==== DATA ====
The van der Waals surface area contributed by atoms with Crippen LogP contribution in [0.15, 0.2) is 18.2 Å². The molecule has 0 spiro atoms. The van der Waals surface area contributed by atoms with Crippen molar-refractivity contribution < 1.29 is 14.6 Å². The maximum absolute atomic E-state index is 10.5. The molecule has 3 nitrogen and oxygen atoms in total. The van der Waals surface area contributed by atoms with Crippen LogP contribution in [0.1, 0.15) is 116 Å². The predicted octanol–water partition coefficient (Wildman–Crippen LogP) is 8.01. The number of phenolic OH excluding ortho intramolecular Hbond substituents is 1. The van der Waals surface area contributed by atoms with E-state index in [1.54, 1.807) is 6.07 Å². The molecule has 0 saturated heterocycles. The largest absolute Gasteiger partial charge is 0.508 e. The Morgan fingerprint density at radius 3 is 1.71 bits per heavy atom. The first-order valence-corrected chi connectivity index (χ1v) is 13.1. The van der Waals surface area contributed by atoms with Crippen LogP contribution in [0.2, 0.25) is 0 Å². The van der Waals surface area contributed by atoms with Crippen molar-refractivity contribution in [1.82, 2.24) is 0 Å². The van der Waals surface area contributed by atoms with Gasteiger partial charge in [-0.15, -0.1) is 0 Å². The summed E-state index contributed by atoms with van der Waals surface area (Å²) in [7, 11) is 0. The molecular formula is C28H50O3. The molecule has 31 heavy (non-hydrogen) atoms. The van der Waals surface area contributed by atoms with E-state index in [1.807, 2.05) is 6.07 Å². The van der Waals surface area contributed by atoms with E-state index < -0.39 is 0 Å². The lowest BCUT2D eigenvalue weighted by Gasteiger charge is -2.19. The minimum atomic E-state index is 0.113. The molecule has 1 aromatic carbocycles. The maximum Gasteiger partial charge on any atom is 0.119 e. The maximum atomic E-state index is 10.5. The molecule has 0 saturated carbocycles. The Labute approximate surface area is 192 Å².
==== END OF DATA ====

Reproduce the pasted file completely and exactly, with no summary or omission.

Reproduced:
The van der Waals surface area contributed by atoms with Crippen LogP contribution in [0.15, 0.2) is 18.2 Å². The molecule has 0 spiro atoms. The van der Waals surface area contributed by atoms with Crippen molar-refractivity contribution < 1.29 is 14.6 Å². The maximum absolute atomic E-state index is 10.5. The molecule has 3 nitrogen and oxygen atoms in total. The van der Waals surface area contributed by atoms with Crippen LogP contribution in [0.1, 0.15) is 116 Å². The predicted octanol–water partition coefficient (Wildman–Crippen LogP) is 8.01. The number of phenolic OH excluding ortho intramolecular Hbond substituents is 1. The van der Waals surface area contributed by atoms with E-state index in [1.54, 1.807) is 6.07 Å². The molecule has 0 saturated heterocycles. The largest absolute Gasteiger partial charge is 0.508 e. The Morgan fingerprint density at radius 3 is 1.71 bits per heavy atom. The first-order valence-corrected chi connectivity index (χ1v) is 13.1. The van der Waals surface area contributed by atoms with Crippen LogP contribution in [0.2, 0.25) is 0 Å². The van der Waals surface area contributed by atoms with Crippen molar-refractivity contribution in [1.82, 2.24) is 0 Å². The van der Waals surface area contributed by atoms with Gasteiger partial charge in [-0.15, -0.1) is 0 Å². The summed E-state index contributed by atoms with van der Waals surface area (Å²) in [7, 11) is 0. The molecular formula is C28H50O3. The molecule has 31 heavy (non-hydrogen) atoms. The van der Waals surface area contributed by atoms with E-state index in [1.807, 2.05) is 6.07 Å². The van der Waals surface area contributed by atoms with E-state index < -0.39 is 0 Å². The lowest BCUT2D eigenvalue weighted by Gasteiger charge is -2.19. The minimum atomic E-state index is 0.113. The molecule has 1 aromatic carbocycles. The maximum Gasteiger partial charge on any atom is 0.119 e. The maximum atomic E-state index is 10.5. The molecule has 0 saturated carbocycles. The Labute approximate surface area is 192 Å².